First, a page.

Primary Reasons for Change
First, lets explore the primary reasons a company would change the mix of OSs already in use within the IT organizations.

Lower Training Costs: Today Linux is the predominant OS within the Education communities. This creates an environment where new staff entering the work force are very experienced and knowledgeable on working with Linux based systems. This is important because by using an OS that potential staff are experienced with limits the training that is required to get and keep them proficient at system administration. Companies will often eliminate an OS from use because staff skills are not at a peak for it, and costs to keep them trained at appropriate levels continue to rise as an OSs dominance disappears. This was primarily seen with the large UNIX variants (Solaris, HP-UX, AIX), over time companies have limited the use of them because students were no longer coming with these skills from college, and existing staff were spending more and more time keeping up with training on these platforms.

Increase Performance: Performance is often a primary reason to evaluate utilizing a new OS. Most application vendors today support a very narrow sub-set of the available OSs on the market. Because of this, they must focus there resources on tuning and performance enhancements, at times companies can get a 20% to 30% improvement in application performance by moving the application to a better supported and tuned OS.

Lower Maintenance Costs: In todays world where Open Source is becoming more and more dominant in the business world, companies are reviewing there traditional support and licensing modes. There is a multitude of options available today from OSs that have no cost to use, to OSs that charge for all used instances. A company with legacy OSs in place has an opportunity to review how they negotiate support contracts with these new models so that they are paying for an appropriate level of support for all systems.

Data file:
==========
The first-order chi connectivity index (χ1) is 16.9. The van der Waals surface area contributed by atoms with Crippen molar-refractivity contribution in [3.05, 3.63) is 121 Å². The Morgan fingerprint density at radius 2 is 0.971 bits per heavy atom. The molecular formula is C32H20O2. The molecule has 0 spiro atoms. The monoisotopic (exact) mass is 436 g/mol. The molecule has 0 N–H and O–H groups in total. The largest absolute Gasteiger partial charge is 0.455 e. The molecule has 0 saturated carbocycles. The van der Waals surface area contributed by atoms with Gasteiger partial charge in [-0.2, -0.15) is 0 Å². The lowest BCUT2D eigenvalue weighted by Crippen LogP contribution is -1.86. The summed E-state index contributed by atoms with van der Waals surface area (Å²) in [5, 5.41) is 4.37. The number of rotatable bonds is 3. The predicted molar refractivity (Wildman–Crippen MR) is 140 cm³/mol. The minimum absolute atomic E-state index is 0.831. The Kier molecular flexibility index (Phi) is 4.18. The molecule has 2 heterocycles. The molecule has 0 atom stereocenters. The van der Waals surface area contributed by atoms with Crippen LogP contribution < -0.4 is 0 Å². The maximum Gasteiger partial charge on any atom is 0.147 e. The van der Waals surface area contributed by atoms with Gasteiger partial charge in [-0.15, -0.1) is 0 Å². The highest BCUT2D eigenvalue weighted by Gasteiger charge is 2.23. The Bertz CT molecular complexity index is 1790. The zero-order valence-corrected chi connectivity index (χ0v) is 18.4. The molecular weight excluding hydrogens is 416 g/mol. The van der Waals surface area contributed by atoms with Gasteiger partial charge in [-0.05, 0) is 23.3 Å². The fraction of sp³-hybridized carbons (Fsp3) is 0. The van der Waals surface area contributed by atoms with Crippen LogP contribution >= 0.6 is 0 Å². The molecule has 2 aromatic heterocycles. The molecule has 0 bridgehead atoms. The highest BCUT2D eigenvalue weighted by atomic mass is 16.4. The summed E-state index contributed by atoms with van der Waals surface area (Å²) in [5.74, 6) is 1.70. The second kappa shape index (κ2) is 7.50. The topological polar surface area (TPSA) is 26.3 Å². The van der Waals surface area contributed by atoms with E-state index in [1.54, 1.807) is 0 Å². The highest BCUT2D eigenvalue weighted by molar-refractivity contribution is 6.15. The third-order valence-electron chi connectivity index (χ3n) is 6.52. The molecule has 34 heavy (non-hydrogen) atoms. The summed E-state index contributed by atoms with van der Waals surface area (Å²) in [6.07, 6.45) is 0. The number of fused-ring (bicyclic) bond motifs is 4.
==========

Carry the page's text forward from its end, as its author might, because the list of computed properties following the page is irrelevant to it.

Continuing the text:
Increase Capabilities: Being able to provide a new capability that was previously not available is a large reason companies look to adding new OSs to there existing enterprise. Todays applications vendors rarely support all possible operating systems, more often then not, they choose a subset of OSs that they feel will best cover there potential market. Companies are constantly evaluating new applications for potential benefits to the companies bottom line, as part of this, often times a new OS must be brought in for the administration team to manage to provide new capabilities by adding new applications to the enterprise.

Assessment Questions
Second, lets look at some questions that can be asked when assessing possible OSs for use in your environment:
  1. Why am I assessing my current install base of OSs? What is the goal of any changes?
  2. What is the current cost, both in licensing and training, for all current OSs we have deployed?
  3. What OSs are our staff skilled at administering? Both current utilized and non-utilized OSs.
  4. For any new OSs we are assessing, what will be the training cost to get staff proficient at maintaining them? The yearly cost to keep our staffs' skills up to date?
  5. What level of OS support can be provided by in-house resources and what will need to be included with any purchased support agreements?
  6. What tools currently in place will need changes or license upgrades to support a new OS?
  7. Will this OS introduce security vulnerabilities that will be unreasonably difficult to manage?